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The following project is based off of the sawbuck plans found at Mike’s Backyard Nursery, and I suggest you use them if you need a sawbuck. I made a few small alterations and added a little more detail to the measurements, but otherwise he pretty much nailed it.

I got a great deal on some firewood through the local buy, sell, trade Facebook group a few days ago. Fifty dollars for what should come to at least a full cord, if not much more, of black walnut. An old timer with a lot in one of the country subdivisions took a tree down a little over a year ago and was holding it for his son. His son has a fire place though and didn’t want the “stinky” black walnut. Personally, I don’t mind the smell and with a stove most of the odor goes right up the pipe.

It was fun, as usual, to meet some new people. He helped me load it – despite some “blood issue” that kept making him out of breath and dizzy. So I appreciated that. We leaned against the truck and talked about what a nice grain the wood had and what a shame it is to burn it up. And then we talked about all the rain and how wet the corn is and how that means drying it which could mean high LP prices this winter. A nice Sunday chat. However, what he called firewood was between 3 and 5 feet long meaning a lot of trimming before I could split it. Cutting firewood-size pieces after the limbs are off of a tree sucks (so I usually cut my rounds to firebox size when I’m playing sawyer in the woods).

Cutting them on the ground is risky business in that hitting dirt dulls your cutting chain and provides ample opportunity to reduce your shoe size. So, I decided to build a sawbuck (which I’ve only talked about doing every single time I’ve cut wood for two years). So, using Mike’s plans I came up with this (with a few changes):


I didn’t build the sheep. He just like photo bombing. 

A sawbuck allows you to keep the wood off the ground and cut it at a more comfortable level. Mike says to buy 4-foot lengths of 2×4. Not too easy to do unless you have a home depot nearby. I went to the (not-so-local) lumber yard so 8 feet was my min. I think they had six, but that would’ve been a total waste. My 8 foot 2×4’s were 8 ¾ long. So, cutting them in half put the midpoint at 4 feet 5/8 inches. The center width was 1 and 7/8; remember that lumber is nominal so a 2×4 is generally 1.5 x 3.5. I found the center and marked it. Then I ran the 30 degree cut through the center with my miter saw like so:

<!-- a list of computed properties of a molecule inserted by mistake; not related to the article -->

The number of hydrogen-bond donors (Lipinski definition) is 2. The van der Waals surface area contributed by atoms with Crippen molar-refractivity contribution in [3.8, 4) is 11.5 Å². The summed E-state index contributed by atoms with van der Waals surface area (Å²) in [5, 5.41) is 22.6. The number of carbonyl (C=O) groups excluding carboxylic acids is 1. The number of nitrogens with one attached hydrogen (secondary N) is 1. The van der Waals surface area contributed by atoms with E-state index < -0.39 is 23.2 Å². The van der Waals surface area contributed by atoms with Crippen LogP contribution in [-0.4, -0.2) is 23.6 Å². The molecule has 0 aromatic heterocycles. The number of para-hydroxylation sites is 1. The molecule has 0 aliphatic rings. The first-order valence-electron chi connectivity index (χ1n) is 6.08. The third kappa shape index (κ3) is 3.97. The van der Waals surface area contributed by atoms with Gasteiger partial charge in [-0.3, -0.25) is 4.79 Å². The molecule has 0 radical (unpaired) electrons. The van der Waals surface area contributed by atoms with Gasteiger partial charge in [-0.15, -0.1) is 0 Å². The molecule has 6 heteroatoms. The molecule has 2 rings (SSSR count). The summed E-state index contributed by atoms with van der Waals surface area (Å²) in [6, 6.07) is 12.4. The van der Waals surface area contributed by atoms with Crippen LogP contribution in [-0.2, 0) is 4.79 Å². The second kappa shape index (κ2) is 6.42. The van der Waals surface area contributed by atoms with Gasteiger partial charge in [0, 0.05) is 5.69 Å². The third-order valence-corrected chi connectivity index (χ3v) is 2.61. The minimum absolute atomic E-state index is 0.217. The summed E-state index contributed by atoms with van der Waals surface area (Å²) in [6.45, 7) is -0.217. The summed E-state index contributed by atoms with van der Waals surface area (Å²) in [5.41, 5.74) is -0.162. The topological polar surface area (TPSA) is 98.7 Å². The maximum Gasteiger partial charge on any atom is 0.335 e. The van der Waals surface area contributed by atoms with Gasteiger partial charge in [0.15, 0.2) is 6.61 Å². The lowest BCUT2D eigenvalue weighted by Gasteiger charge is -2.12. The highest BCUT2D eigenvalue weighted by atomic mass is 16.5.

After saw kerf, I came up at pretty close to 4.5-foot tall each with a 30-degree angle on the foot. The only other changes between my plan and Mike’s are that used 3 and ¼ inch screws for half the screws on the side piece because I didn’t feel 2 and ¼ provide enough bite into the rails. I also used a boring bit to put the bolt head below the wood. This served two purposes; one: it gave me more thread on the backside to secure the nut too and two: it greatly reduces the chance my saw will hit a steel bolt, something I don’t’ want to happen.


Mike also didn’t mention lumber grade, but I paid the dollar more for treated lumber.It took me more time to drive to the lumber yard than it did to construct this, so it was a fun little Sunday morning coffee project. I completed the sawbuck before noon and still had plenty of time to cut up all the wood and even split and stack (with the help of Kate and a friend) some of it. When I was done. Well, it folds up nicely and can be stored under the roof the old corn crib.



I’d say it works.